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https://doi.org/10.5194/acp-2020-525
© Author(s) 2020. This work is distributed under
the Creative Commons Attribution 4.0 License.
https://doi.org/10.5194/acp-2020-525
© Author(s) 2020. This work is distributed under
the Creative Commons Attribution 4.0 License.

  01 Jul 2020

01 Jul 2020

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This preprint is currently under review for the journal ACP.

Seventeen years of ozone sounding at L'Aquila, Italy: evidence of mid-latitude stratospheric ozone recovery and tropospheric profile changes

Daniele Visioni1, Giovanni Pitari2, Vincenzo Rizi2,3, Marco Iarlori2,3, Irene Cionni4, Ilaria Quaglia2, Hideharu Akiyoshi5, Slimane Bekki6, Neal Butchart7, Martin Chipperfield8, Makoto Deushi9, Sandip S. Dhomse8, Rolando Garcia10, Patrick Joeckel11, Douglas Kinnison10, Jean-François Lamarque10, Marion Marchand6, Martine Michou12, Olaf Morgenstern13, Tatsuya Nagashima5, Fiona M. O'Connor7, Luke D. Oman15, David Plummer16, Eugene Rozanov17, David Saint-Martin12, Robyn Schofield18, John Scinocca16, Andrea Stenke17, Kane Stone18, Kengo Sudo14, Taichu Y. Tanaka9, Simone Tilmes10, Holger Tost11, Yousuke Yamashita5, and Guang Zeng13 Daniele Visioni et al.
  • 1Cornell University, Sibley School of Mechanical and Aerospace Engineering, Ithaca, NY, USA
  • 2Department of Physical and Chemical Sciences, Università dell’Aquila, L’Aquila, Italy
  • 3CETEMPS, Università dell’Aquila, L’Aquila, Italy
  • 4ENEA, Ente per le Nuove Tecnologie, l’Energia e l’Ambiente, Rome, Italy
  • 5National Institute of Environmental Studies (NIES), Tsukuba, Japan
  • 6LATMOS/IPSL, UVSQ Université Paris-Saclay, Sorbonne Université, CNRS, Guyancourt, France
  • 7Met Office Hadley Centre (MOHC), Exeter, UK
  • 8School of Earth and Environment, University of Leeds, Leeds, UK
  • 9Meteorological Research Institute (MRI), Tsukuba, Japan
  • 10National Center for Atmospheric Research (NCAR), Boulder, Colorado, USA
  • 11Deutsches Zentrum für Luft- und Raumfahrt (DLR), Institut für Physik der Atmosphäre, Oberpfaffenhofen, Germany
  • 12CNRM UMR 3589, Météo-France/CNRS, Toulouse, France
  • 13National Institute of Water and Atmospheric Research (NIWA), Wellington, New Zealand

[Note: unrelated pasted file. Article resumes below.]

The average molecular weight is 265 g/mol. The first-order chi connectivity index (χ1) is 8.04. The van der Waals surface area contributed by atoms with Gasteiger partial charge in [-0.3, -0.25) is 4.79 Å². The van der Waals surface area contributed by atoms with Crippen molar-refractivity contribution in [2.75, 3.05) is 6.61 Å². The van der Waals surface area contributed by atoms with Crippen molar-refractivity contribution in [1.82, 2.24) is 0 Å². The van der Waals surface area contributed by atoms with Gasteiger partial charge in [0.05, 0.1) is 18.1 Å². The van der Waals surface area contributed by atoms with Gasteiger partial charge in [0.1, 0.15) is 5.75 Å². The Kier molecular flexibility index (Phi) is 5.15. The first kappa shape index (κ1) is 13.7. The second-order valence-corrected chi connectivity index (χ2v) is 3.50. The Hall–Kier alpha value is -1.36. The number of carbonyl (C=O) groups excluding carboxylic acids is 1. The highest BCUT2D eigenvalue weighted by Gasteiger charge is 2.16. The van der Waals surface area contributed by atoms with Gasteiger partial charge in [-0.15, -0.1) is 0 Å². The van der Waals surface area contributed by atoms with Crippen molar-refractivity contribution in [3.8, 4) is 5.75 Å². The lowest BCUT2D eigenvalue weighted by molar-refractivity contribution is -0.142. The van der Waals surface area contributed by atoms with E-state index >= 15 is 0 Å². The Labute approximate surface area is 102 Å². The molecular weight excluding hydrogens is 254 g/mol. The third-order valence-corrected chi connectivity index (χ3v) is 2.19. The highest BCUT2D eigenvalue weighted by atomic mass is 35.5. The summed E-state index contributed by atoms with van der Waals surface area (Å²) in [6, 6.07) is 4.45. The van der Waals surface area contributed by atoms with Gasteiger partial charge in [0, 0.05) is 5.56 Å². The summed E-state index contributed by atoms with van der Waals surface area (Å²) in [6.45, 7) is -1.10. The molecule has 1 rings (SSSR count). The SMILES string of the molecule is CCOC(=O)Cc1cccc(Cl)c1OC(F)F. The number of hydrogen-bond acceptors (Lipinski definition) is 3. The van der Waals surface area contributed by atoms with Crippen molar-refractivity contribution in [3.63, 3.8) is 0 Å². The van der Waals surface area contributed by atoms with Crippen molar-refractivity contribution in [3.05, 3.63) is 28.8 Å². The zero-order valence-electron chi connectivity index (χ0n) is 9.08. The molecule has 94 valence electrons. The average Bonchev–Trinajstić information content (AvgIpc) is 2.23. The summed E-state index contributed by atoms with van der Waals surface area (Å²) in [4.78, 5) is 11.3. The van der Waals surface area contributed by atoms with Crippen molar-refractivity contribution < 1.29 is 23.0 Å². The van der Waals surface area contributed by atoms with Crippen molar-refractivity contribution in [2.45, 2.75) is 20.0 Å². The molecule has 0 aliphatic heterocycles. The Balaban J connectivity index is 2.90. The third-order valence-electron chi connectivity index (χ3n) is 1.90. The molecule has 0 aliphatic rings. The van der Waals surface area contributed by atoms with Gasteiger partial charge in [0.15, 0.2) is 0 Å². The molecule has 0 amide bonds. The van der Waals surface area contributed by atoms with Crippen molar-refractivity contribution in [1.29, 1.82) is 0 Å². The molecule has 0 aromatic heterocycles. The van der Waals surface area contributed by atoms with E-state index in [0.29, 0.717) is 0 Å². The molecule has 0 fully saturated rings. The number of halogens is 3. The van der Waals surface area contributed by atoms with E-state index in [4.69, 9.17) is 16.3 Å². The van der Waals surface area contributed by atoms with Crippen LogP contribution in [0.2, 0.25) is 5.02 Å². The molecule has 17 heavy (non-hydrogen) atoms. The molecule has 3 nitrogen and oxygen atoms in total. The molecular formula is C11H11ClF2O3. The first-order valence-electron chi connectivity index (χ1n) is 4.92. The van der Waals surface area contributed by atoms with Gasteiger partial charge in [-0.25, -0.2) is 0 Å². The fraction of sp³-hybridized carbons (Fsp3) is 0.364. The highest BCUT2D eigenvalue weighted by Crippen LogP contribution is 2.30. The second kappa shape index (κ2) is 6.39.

• 14Graduate School of Environmental Studies, Nagoya University, Nagoya, Japan
  • 15NASA Goddard Space Flight Center (GSFC), Greenbelt, Maryland, USA
  • 16Environment and Climate Change Canada, Montréal, Canada
  • 17Institute for Atmospheric and Climate Science, ETH Zürich (ETHZ), Zürich, Switzerland
  • 18School of Earth Sciences, University of Melbourne, Melbourne, Victoria, Australia

Abstract. Ozone profile measurements collected at L'Aquila (Italy, 42.4° N) during seventeen years of radio-sounding (2000–2016) are presented here, with an analysis of derived trends. Model results from the SPARC-CCMI exercise are used in parallel to highlight the physical and chemical mechanisms regulating mid-latitude ozone trends. The statistically significant trends highlighted in time series at L'Aquila are those in the mid-upper stratosphere (+5.9 ± 4.2), mid troposphere (+5.9 ± 2.4) and upper troposphere (+2.5 ± 0.9), all in percent/decade. The upper stratospheric positive trend was already well documented in recent WMO assessments and attributed to the starting decline of stratospheric Cly and Bry and to the stratospheric cooling induced by increasing well mixed greenhouse gases, thus slowing down gas-phase reactions that destroy ozone in the upper stratosphere. The ozone increase in the mid-upper troposphere is largely regulated by the increasing strength of the Brewer-Dobson circulation, which moves more ozone from the tropics to the extratropics and enhances the tropospheric influx from the lowermost stratosphere. This climate feedback mechanism on tropospheric ozone is only partially compensated by the increasing chemical ozone loss associated to higher H2O values in response to the tropospheric warming. We also note that ozone trends obtained in the lower stratosphere are negative (−2.2 percent/decade), but do not result to be statistically significant in our analyses.

Daniele Visioni et al.

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Short summary
In this work we analyse the trend in ozone profiles taken at L'Aquila (Italy, 42.4° N) for seventeen years, between 2000 and 2016 and compare them against already available measured ozone trends. We try to understand and explain the observed trends at various heights in light of the simulations from seventeen different model, highlighting the contribution of changes in circulation and chemical ozone loss during this time period.
In this work we analyse the trend in ozone profiles taken at L'Aquila (Italy, 42.4° N) for...
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